Leanne’s Journey

My name is Leanne Peters and I am 34 years old.

I was born prematurely, weighing 2lb 13oz.

I have learning disability and mild cerebral palsy.

I attended my local primary school with lots of help, but instead of going to the High School with the rest of my class, I was sent to a Special Needs school.

My mum and dad decided that I should try lots of different sports to see if they could help me with my balance, co-ordination and confidence.

I started riding at the local Riding for the Disabled when I was 4 years old, and have loved horses ever since. I started competing at local shows and RDA competitions and in 1997 I was chosen to be part of the Special Olympics Equestrian team that travelled to Portsmouth and went on to win a 4th and 5th place and a gold medal for my dressage.

Taking part in dressage has helped me with my concentration and sequencing. I have always had problems putting things in the right order and dressage is a very precise sport so I have to work very hard.

Some people think I am stupid because I have a learning disability but I am not.  If I am given the time, and instructions are explained clearly, I can usually work things out. Sometimes I get things wrong but I do try my best.

I have had the huge honour of representing Special Olympics Great Britain at European and World Games both in equestrian and in cycling which I also love, and fortunate to come home with lots of medals, new friends and wonderful memories.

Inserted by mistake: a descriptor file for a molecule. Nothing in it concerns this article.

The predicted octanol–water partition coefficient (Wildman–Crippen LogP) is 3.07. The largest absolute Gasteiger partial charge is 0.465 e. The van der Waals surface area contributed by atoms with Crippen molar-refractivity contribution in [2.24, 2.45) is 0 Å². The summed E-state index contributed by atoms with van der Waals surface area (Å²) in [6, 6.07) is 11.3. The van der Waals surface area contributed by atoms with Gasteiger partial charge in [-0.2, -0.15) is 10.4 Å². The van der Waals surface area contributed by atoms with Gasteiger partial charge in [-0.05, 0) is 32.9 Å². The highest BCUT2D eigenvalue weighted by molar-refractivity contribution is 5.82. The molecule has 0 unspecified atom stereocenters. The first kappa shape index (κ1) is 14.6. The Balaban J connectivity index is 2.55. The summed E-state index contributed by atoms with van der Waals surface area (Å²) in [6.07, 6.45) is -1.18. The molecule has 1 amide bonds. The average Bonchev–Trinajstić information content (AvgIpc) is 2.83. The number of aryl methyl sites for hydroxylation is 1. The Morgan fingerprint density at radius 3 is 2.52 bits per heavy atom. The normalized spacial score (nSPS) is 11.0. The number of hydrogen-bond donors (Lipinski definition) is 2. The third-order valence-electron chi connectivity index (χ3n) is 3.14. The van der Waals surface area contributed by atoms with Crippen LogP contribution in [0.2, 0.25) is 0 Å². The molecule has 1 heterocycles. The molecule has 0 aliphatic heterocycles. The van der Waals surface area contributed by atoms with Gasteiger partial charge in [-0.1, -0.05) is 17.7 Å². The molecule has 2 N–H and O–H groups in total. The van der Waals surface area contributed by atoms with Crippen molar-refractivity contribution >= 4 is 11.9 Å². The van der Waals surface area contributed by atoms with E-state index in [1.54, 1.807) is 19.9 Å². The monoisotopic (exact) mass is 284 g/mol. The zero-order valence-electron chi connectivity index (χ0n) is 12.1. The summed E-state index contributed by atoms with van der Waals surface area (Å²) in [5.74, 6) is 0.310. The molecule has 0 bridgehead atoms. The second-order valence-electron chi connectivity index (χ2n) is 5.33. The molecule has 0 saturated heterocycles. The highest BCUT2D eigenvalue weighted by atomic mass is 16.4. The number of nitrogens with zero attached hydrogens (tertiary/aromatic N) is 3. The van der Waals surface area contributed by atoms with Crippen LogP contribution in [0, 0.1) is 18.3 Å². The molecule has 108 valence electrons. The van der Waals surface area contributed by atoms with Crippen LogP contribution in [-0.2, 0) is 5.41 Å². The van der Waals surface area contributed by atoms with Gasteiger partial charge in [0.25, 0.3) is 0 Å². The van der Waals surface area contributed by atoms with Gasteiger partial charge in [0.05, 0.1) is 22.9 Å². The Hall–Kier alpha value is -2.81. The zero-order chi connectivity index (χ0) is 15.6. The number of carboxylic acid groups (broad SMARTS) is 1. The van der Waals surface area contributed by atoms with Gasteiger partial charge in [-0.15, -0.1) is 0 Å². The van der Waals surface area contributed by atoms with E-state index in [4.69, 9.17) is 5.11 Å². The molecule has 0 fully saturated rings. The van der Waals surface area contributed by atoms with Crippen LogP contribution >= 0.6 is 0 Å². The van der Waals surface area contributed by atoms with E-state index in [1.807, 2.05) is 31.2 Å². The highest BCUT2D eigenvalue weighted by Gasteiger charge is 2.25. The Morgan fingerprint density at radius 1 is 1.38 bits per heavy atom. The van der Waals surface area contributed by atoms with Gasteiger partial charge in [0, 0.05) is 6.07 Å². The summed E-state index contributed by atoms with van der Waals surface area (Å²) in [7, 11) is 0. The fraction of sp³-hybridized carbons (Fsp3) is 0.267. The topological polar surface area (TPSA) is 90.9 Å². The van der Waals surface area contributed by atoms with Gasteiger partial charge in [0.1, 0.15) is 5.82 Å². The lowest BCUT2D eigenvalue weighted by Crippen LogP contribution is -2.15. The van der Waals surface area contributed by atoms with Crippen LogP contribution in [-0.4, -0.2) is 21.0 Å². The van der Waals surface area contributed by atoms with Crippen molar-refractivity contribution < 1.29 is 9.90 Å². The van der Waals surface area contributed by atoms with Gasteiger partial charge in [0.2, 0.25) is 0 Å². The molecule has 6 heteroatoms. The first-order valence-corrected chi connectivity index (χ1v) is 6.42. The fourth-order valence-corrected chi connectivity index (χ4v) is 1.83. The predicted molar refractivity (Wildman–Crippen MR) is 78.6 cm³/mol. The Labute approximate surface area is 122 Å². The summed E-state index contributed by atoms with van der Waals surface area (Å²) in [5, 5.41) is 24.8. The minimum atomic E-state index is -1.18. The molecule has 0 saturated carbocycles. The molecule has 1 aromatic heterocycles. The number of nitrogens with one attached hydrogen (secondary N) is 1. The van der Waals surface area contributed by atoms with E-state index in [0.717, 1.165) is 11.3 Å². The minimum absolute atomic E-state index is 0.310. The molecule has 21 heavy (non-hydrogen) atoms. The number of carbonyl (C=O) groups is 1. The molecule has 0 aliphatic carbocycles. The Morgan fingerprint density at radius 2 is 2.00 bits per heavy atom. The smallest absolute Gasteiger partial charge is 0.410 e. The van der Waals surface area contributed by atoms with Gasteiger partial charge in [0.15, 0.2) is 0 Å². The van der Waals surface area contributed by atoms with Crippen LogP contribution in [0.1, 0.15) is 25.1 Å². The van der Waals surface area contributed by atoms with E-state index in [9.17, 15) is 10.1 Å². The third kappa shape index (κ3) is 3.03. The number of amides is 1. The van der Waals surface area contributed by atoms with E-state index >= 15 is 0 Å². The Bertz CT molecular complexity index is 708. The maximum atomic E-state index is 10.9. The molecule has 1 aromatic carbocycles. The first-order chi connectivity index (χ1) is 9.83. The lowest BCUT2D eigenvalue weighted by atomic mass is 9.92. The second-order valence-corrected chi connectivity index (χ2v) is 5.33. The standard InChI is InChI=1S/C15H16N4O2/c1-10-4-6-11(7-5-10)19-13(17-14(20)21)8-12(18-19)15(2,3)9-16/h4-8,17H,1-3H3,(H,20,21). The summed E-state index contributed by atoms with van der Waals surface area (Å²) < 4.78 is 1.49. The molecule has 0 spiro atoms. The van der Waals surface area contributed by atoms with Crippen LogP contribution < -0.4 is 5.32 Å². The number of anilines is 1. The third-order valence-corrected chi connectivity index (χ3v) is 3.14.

On my 30th birthday I was in Malta attending an Athletes Leadership Programme, as a GB representative, and along with other athletes from all over Europe, we discussed how to make the Games even better and fairer for all taking part.

When Friends of Special Olympics Ireland were organising a fundraiser from Paris to Nice and wanted a Special Olympics athlete to take part, I was chosen. Along with my coach Tom, we set off to Paris for a five-day journey I will never forget.  It was a great feeling and a fantastic achievement for me.

I can’t imagine my life without sport. I have achieved so much more than my family could ever have hoped for and it has made me the strong, confident woman I am today.

I am so proud that people now prefer to focus on my ability and not my disability.